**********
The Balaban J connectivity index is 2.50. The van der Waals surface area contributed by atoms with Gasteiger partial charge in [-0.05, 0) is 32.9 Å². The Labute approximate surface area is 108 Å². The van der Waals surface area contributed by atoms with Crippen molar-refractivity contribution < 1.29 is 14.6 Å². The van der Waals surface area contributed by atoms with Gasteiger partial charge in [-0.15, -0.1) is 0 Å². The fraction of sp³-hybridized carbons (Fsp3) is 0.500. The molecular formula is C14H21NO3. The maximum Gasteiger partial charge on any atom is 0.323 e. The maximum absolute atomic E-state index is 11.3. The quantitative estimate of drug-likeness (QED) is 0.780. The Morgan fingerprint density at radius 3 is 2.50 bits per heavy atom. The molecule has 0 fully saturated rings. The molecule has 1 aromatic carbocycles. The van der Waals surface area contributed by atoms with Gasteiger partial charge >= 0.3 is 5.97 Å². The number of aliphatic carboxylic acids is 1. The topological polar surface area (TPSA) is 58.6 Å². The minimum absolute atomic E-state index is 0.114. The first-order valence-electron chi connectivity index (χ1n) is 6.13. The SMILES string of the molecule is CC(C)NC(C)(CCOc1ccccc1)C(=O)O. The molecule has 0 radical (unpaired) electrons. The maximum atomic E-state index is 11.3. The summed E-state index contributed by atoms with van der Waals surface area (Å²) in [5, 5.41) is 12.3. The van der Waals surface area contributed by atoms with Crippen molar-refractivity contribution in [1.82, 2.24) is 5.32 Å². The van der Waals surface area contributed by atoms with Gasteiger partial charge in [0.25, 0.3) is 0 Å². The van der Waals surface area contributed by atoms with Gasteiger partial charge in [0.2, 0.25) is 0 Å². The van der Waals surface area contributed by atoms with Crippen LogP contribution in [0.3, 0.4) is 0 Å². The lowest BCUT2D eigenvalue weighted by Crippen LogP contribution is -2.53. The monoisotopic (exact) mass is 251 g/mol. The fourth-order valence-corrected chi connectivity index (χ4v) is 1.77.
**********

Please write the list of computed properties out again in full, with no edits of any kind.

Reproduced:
The Balaban J connectivity index is 2.50. The van der Waals surface area contributed by atoms with Gasteiger partial charge in [-0.05, 0) is 32.9 Å². The Labute approximate surface area is 108 Å². The van der Waals surface area contributed by atoms with Crippen molar-refractivity contribution < 1.29 is 14.6 Å². The van der Waals surface area contributed by atoms with Gasteiger partial charge in [-0.15, -0.1) is 0 Å². The fraction of sp³-hybridized carbons (Fsp3) is 0.500. The molecular formula is C14H21NO3. The maximum Gasteiger partial charge on any atom is 0.323 e. The maximum absolute atomic E-state index is 11.3. The quantitative estimate of drug-likeness (QED) is 0.780. The Morgan fingerprint density at radius 3 is 2.50 bits per heavy atom. The molecule has 0 fully saturated rings. The molecule has 1 aromatic carbocycles. The van der Waals surface area contributed by atoms with Gasteiger partial charge >= 0.3 is 5.97 Å². The number of aliphatic carboxylic acids is 1. The topological polar surface area (TPSA) is 58.6 Å². The minimum absolute atomic E-state index is 0.114. The first-order valence-electron chi connectivity index (χ1n) is 6.13. The SMILES string of the molecule is CC(C)NC(C)(CCOc1ccccc1)C(=O)O. The molecule has 0 radical (unpaired) electrons. The maximum atomic E-state index is 11.3. The summed E-state index contributed by atoms with van der Waals surface area (Å²) in [5, 5.41) is 12.3. The van der Waals surface area contributed by atoms with Crippen molar-refractivity contribution in [1.82, 2.24) is 5.32 Å². The van der Waals surface area contributed by atoms with Gasteiger partial charge in [0.25, 0.3) is 0 Å². The van der Waals surface area contributed by atoms with Gasteiger partial charge in [0.2, 0.25) is 0 Å². The van der Waals surface area contributed by atoms with Crippen LogP contribution in [0.3, 0.4) is 0 Å². The lowest BCUT2D eigenvalue weighted by Crippen LogP contribution is -2.53. The monoisotopic (exact) mass is 251 g/mol. The fourth-order valence-corrected chi connectivity index (χ4v) is 1.77.